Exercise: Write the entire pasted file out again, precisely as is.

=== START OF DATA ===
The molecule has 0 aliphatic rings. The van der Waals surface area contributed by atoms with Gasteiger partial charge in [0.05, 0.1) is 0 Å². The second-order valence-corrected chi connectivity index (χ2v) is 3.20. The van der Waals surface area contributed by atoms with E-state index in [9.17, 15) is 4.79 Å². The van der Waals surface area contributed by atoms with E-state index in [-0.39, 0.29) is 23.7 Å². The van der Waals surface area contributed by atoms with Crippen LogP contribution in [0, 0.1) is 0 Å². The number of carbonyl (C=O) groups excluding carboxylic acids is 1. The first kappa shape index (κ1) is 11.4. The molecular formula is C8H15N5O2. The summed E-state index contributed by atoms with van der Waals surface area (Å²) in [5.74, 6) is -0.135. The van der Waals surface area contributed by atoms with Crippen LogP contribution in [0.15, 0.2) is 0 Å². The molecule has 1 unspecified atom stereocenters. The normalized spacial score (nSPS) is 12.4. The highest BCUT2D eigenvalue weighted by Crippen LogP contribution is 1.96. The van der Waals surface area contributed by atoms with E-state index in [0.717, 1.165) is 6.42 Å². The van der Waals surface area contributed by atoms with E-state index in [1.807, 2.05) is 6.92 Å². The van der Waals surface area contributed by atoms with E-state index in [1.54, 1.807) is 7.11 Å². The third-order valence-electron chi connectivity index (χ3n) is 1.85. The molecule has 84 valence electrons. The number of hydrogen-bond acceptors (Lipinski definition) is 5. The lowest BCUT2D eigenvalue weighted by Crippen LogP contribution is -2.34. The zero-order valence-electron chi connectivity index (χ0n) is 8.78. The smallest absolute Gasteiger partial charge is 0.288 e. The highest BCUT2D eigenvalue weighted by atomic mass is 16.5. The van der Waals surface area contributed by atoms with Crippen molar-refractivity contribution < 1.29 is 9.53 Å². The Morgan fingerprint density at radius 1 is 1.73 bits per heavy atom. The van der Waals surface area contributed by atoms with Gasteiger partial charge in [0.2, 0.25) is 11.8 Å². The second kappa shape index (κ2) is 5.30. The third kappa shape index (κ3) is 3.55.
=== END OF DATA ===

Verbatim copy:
The molecule has 0 aliphatic rings. The van der Waals surface area contributed by atoms with Gasteiger partial charge in [0.05, 0.1) is 0 Å². The second-order valence-corrected chi connectivity index (χ2v) is 3.20. The van der Waals surface area contributed by atoms with E-state index in [9.17, 15) is 4.79 Å². The van der Waals surface area contributed by atoms with E-state index in [-0.39, 0.29) is 23.7 Å². The van der Waals surface area contributed by atoms with Crippen LogP contribution in [0, 0.1) is 0 Å². The number of carbonyl (C=O) groups excluding carboxylic acids is 1. The first kappa shape index (κ1) is 11.4. The molecular formula is C8H15N5O2. The summed E-state index contributed by atoms with van der Waals surface area (Å²) in [5.74, 6) is -0.135. The van der Waals surface area contributed by atoms with Crippen LogP contribution in [0.15, 0.2) is 0 Å². The molecule has 1 unspecified atom stereocenters. The normalized spacial score (nSPS) is 12.4. The highest BCUT2D eigenvalue weighted by Crippen LogP contribution is 1.96. The van der Waals surface area contributed by atoms with E-state index in [0.717, 1.165) is 6.42 Å². The van der Waals surface area contributed by atoms with E-state index in [1.807, 2.05) is 6.92 Å². The van der Waals surface area contributed by atoms with E-state index in [1.54, 1.807) is 7.11 Å². The third-order valence-electron chi connectivity index (χ3n) is 1.85. The molecule has 84 valence electrons. The number of hydrogen-bond acceptors (Lipinski definition) is 5. The lowest BCUT2D eigenvalue weighted by Crippen LogP contribution is -2.34. The zero-order valence-electron chi connectivity index (χ0n) is 8.78. The smallest absolute Gasteiger partial charge is 0.288 e. The highest BCUT2D eigenvalue weighted by atomic mass is 16.5. The van der Waals surface area contributed by atoms with Crippen molar-refractivity contribution < 1.29 is 9.53 Å². The Morgan fingerprint density at radius 1 is 1.73 bits per heavy atom. The van der Waals surface area contributed by atoms with Gasteiger partial charge in [0.2, 0.25) is 11.8 Å². The second kappa shape index (κ2) is 5.30. The third kappa shape index (κ3) is 3.55.